Anne Burn Hole

William Hole’s mother:  Anne Fergusson was the daughter of William (Governor of Sierra Leone) and Charlotte Fergusson (née Hall).  She was also the sister of Colonel Alexander Fergusson who wrote ‘Chronicles of the Cumming Club’ for the Edinburgh Academy.

William Brassey Hole, R.S.A., R.E.

William Hole was born 7th November 1846 and died of a cancerous tumour on 22nd October 1917.  He married Elizabeth Douglas Lindsay in 1876 and together they had three sons and three daughters.

Janet Douglas Hole

William Hole’s eldest daughter, was born in 1878 and died, aged just 15, on 13th October 1892 from meningitis and coma.

Gilbert Lindsay Douglas Hole

William Hole’s second son was born in 1883.  Gilbert Hole was an eminent lawyer and a Scottish cricket player.  He was a member of the Edinburgh Academical Cricket Club for 50 years, during most of which he was a player.  Known affectionately as ‘Gibby’, in addition to holding the position of Captain and later president of the Club, he was capped 15 times for Scotland against Australia, South Africa, Australian Imperial Forces, Ireland, Surrey, Yorkshire and Wales.  While he was president of the Scottish Cricket Union in 1937 and, at the age of 55, he had the very unusual distinction of fielding as twelfth man for Scotland in their game against Ireland, at Belfast.  In his earlier days he also represented the East of Scotland at badminton.

Annis Frackleton, M.B.E.

Gilbert Hole’s eldest daughter who, after being educated privately and at the Sorbonne in Paris, attended Sybil Atwell’s drama college in Queensferry Street Lane; although she chose not to pursue a career in acting, she retained an interest in amateur dramatics.  It was through acting that she met her husband, Scott Frackleton (d. 1967), who was a successful businessman and a director of the Edinburgh-based engineering firm, D. F. Wishart & Son.  She was also a talented artist, an accomplished pianist and played lacrosse for the Edinburgh ladies’ team.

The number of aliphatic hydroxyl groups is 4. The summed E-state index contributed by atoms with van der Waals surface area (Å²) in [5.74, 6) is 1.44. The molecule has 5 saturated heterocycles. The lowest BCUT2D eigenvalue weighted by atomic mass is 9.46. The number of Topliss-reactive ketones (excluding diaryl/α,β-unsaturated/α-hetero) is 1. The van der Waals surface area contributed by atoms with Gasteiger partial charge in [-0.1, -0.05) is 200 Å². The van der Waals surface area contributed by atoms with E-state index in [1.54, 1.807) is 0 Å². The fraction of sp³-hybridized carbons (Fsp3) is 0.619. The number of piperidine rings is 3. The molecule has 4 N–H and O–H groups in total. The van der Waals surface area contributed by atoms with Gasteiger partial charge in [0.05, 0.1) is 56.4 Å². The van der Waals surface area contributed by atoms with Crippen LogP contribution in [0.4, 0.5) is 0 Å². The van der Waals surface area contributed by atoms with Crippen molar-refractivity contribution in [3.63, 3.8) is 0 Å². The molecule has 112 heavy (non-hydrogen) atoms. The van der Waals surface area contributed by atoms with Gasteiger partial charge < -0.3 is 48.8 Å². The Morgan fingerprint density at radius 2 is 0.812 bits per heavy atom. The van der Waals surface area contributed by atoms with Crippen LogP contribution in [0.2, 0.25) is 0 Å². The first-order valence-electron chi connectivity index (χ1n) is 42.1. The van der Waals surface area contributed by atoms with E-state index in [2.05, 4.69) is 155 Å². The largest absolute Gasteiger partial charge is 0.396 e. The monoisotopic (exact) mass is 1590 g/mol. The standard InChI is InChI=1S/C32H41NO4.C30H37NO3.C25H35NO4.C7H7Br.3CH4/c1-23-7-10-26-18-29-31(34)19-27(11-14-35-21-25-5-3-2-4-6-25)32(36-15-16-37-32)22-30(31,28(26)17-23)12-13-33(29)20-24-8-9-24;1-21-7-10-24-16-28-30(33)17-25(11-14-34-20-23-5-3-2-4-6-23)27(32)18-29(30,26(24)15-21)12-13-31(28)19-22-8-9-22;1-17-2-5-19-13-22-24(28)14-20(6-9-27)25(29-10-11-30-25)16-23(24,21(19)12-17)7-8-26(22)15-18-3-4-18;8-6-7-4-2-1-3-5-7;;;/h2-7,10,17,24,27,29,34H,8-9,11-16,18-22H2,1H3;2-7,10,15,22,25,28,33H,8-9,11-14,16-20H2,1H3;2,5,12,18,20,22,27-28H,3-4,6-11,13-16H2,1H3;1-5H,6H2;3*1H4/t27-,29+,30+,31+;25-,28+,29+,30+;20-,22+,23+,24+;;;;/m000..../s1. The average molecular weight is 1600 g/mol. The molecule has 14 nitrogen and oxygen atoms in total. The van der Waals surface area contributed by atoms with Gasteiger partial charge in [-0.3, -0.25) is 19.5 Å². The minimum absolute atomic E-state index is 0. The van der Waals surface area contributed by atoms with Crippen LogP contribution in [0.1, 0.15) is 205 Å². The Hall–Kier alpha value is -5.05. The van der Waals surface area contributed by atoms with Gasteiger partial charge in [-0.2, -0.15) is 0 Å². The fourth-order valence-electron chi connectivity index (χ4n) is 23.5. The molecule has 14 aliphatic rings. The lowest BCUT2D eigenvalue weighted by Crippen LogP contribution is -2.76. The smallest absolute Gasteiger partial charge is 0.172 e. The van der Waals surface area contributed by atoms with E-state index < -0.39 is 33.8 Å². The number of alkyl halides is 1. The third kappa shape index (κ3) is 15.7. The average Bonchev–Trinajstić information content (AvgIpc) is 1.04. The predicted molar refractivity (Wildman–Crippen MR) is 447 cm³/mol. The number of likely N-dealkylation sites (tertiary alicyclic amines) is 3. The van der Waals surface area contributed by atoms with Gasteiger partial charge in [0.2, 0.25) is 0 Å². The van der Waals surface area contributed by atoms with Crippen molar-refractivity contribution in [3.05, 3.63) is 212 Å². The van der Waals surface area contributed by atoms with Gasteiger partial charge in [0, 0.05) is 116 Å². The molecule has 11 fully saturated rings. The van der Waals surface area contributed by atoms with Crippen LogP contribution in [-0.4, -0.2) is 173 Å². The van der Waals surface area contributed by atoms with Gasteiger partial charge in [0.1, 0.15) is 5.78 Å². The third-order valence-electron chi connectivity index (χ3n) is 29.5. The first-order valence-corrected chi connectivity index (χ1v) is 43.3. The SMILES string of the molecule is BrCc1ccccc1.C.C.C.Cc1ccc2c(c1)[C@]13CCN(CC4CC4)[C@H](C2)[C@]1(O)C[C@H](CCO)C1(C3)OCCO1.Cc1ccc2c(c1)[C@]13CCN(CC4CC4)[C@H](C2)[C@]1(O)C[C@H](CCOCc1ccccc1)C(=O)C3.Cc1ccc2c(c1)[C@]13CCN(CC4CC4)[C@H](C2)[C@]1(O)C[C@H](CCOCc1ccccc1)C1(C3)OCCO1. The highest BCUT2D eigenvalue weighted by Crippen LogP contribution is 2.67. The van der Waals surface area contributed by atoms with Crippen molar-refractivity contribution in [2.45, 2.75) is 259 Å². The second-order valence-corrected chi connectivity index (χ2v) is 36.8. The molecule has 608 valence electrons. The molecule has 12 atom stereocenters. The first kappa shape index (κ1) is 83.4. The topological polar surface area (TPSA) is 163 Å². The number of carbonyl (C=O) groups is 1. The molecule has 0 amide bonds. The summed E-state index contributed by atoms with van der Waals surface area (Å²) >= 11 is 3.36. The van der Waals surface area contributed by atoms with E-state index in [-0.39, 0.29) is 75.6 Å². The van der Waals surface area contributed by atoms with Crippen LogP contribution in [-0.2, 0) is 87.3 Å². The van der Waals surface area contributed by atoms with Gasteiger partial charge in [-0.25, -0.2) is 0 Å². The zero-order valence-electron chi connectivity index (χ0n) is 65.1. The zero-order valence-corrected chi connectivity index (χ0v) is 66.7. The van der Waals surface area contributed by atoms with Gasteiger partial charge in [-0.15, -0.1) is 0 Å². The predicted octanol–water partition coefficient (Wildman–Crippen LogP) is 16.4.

Annis enjoyed life at the forefront of Edinburgh society and immersed herself in charity work, particularly in the Fountainbridge area of Edinburgh, and volunteered with the Guild of Service for many years.  Through the Guild, Annis became involved with Edzell Lodge, a residential home for children. Although long-since closed, Annis kept in contact with a number of the home’s former residents, since scattered all over the world.  She worked tirelessly raising funds for the home and every year was involved with a play at the Little Theatre, in the Pleasance.

Annis Frackleton was named Edinburgh Citizen of the year in 1975 and awarded the MBE in the New Year Honours list in 1997 for services to family care.  When she died, aged 97 in November 2006, she left an estate worth almost £7m.  She and her husband did not have children so her estate was largely split between her nieces, nephews and charitable bequests.

Harry Lindsay Hole

The son of Gilbert Hole who was born in 1914 and who died on 17th July 1935, aged 21, from asphyxia by drowning.

Grizel Gray*

The younger daughter of Gilbert Hole. She was born in 1917 (d. 2009) and married Dr Robert Gray in 1940. They had three children: John, Stuart and Grizelda.

William Arthur Hole

William Hole’s youngest son was born in 1888.  He was known within the family as, Arthur, and sadly passed away during World War I whilst serving on the Front, in July 1916.

ACKNOWLEDGEMENTS
These notes have been compiled after reference to a variety of sources, including but not exclusively, records of marriages, births and deaths, as well as contemporary newspaper reports.  Many of these have been kindly supplied by Sally Hood and Lindsay Crofts, who located the information while tracing the family tree of their mothers’; direct descendents of William Hole.

ADDITIONAL NOTES:
*Information kindly provided by Grizelda Cowan.